BSP can handle loss of dividends for MIF -- Medalla

Bangko Sentral ng Pilipinas (BSP) Governor Felipe M. Medalla said the central bank is comfortably on a positive financial condition to let go of its profits in favor of the Marcos government’s Maharlika Investment Fund (MIF) for which the central bank will contribute 100 percent of its declared dividends in the first two years of the wealth fund.

“This postpones the buildup of the capitalization of the BSP but at this point, the balance sheet (of the BSP) is quite good and we could easily take the postponement,” Medalla told a Senate public hearing on Wednesday, Feb. 1.

BSP Governor Felipe M. Medalla

Under the revised New Central Bank Act, amended in 2019, the BSP has a higher capitalization of P200 billion versus its old 1993 charter which only allowed for P50 billion. The new BSP law, however, states that the additional P150 billion will come from its own dividends. Since the proposed MIF law will divert these dividends, the BSP will continue to have to work on a mere P50-billion capitalization until it is freed by the wealth fund.

Medalla also told the Senate Committee on Banks, Financial Institutions and Currencies that the BSP is prepared to provide the two government-owned banks Land Bank of the Philippines (Landbank) and Development Bank of the Philippines (DBP), which will contribute to the MIF and also part of the Maharlika Investment Corp. (MIC) to be created, the necessary regulatory relief measures if or when needed.

National Treasurer Rosalia V. De Leon, when she presented the government’s plan of sourcing for the MIF requirements, reiterated that DBP will initially contribute P50 billion while Landbank will put in P25 billion.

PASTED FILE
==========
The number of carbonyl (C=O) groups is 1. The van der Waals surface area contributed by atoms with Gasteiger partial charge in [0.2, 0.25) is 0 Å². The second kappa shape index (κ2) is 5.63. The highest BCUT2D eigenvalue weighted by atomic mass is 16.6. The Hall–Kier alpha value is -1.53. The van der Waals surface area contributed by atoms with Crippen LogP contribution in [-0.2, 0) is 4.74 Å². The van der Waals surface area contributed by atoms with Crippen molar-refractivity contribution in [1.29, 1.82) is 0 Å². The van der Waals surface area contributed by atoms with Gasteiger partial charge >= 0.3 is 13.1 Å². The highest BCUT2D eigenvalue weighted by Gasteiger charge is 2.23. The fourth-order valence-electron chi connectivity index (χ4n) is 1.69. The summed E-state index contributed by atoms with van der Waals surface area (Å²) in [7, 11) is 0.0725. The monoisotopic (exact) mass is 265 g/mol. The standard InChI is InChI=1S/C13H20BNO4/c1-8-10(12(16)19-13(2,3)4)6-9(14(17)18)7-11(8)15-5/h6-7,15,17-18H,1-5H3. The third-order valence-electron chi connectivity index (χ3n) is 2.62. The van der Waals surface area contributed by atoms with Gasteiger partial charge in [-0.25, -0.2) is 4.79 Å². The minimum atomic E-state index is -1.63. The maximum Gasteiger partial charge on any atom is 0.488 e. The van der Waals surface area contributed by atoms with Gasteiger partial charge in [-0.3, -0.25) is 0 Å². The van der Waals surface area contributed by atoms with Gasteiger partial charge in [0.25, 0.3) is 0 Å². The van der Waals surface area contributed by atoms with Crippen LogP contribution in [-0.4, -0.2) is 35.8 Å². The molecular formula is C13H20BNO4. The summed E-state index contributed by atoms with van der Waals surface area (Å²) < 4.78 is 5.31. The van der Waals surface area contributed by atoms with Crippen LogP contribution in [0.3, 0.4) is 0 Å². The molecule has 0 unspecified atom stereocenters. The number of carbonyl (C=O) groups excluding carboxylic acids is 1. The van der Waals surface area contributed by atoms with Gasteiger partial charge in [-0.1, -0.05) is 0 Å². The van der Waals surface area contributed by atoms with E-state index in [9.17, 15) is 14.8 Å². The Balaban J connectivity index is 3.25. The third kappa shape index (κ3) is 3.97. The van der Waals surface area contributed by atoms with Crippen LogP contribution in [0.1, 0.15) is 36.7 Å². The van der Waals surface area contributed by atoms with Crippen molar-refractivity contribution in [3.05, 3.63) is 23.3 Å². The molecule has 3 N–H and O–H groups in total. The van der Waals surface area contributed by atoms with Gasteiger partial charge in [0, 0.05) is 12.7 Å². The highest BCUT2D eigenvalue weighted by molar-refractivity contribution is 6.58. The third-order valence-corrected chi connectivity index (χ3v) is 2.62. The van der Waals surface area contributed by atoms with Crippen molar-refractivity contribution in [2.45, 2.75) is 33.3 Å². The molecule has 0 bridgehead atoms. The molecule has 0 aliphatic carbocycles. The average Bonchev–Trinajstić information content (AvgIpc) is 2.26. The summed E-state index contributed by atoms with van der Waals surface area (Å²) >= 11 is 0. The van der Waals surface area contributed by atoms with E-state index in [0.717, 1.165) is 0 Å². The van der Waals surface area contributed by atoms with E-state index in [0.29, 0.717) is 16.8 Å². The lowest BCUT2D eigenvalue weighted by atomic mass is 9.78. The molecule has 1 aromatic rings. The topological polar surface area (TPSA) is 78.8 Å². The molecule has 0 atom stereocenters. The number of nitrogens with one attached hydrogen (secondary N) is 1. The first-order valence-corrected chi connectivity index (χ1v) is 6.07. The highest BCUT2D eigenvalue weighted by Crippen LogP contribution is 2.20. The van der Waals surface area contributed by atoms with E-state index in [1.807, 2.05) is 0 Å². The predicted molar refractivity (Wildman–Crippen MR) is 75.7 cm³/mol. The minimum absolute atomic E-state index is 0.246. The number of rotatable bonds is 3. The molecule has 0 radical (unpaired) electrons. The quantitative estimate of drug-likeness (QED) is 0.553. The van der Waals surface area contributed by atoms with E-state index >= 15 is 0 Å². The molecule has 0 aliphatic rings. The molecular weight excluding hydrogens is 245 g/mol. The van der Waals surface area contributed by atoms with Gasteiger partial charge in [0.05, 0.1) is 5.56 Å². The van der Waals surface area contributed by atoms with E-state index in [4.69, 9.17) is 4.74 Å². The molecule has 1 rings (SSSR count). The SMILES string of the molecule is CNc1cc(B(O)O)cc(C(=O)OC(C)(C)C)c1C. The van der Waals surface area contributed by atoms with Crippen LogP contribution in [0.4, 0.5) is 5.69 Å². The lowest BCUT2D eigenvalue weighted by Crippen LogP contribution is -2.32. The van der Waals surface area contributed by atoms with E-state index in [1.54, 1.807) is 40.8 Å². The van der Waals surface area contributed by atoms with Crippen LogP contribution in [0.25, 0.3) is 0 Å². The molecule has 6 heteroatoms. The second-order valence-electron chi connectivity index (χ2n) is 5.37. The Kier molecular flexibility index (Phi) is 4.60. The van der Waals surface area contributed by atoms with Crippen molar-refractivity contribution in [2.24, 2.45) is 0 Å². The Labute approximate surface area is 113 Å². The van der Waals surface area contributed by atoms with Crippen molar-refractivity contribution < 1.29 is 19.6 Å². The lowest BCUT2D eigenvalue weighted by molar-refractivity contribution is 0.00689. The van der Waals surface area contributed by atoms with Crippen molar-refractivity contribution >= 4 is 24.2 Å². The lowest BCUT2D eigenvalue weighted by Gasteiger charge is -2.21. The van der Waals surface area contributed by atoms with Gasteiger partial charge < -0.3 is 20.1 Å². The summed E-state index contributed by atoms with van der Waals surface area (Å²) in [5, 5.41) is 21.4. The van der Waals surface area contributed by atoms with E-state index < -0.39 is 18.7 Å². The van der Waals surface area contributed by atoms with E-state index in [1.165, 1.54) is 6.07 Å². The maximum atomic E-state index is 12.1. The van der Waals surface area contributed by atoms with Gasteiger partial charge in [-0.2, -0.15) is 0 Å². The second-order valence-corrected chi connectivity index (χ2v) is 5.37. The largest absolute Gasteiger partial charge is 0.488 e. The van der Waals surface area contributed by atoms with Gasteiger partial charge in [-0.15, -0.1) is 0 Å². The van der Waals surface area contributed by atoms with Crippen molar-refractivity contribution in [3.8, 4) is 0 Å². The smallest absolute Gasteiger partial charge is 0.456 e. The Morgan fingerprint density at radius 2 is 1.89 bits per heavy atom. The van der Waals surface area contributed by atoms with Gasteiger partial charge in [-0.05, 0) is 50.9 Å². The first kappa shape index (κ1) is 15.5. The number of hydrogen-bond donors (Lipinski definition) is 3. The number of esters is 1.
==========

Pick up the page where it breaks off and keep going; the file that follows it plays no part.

The government financial institutions (GFIs), including BSP, will fund the MIC which will mobilize and utilize the investment fund to maximize returns. The GFIs will later increase their contributions to the MIC.

To make sure the two GIFs will not collapse due to unforeseen events in the future, De Leon said the BSP will extend regulatory relief measures for their continued financial soundness while contributing to the fund.

Meanwhile, the BSP for the first two years of the MIF or MIC will remit 100 percent of its declared dividends to the fund. In the succeeding years, the BSP will remit 50 percent of its declared dividends to the fund while the remaining 50 percent will go to National Government until the increase in the BSP capitalization has been fully paid. Thereafter, the BSP will remit 100 percent of its declared dividends to the fund.

Medalla said the BSP will back up Senate Bill No. 1670 or the Maharlika Investment Fund Act, for the establishment of an independent fund that “adheres to the principles of good governance, accountability and promotes economic development”.

“We support the provisions that explicitly mentions the BSP, in particular the contribution that the dividends declared by BSP (and) how the dividends will be disposed of and then going to the sovereign wealth fund,” said the BSP chief.

Medalla assured the Senate that BSP also support the provisions that say the central bank may extend regulatory relief to Landbank and DBP.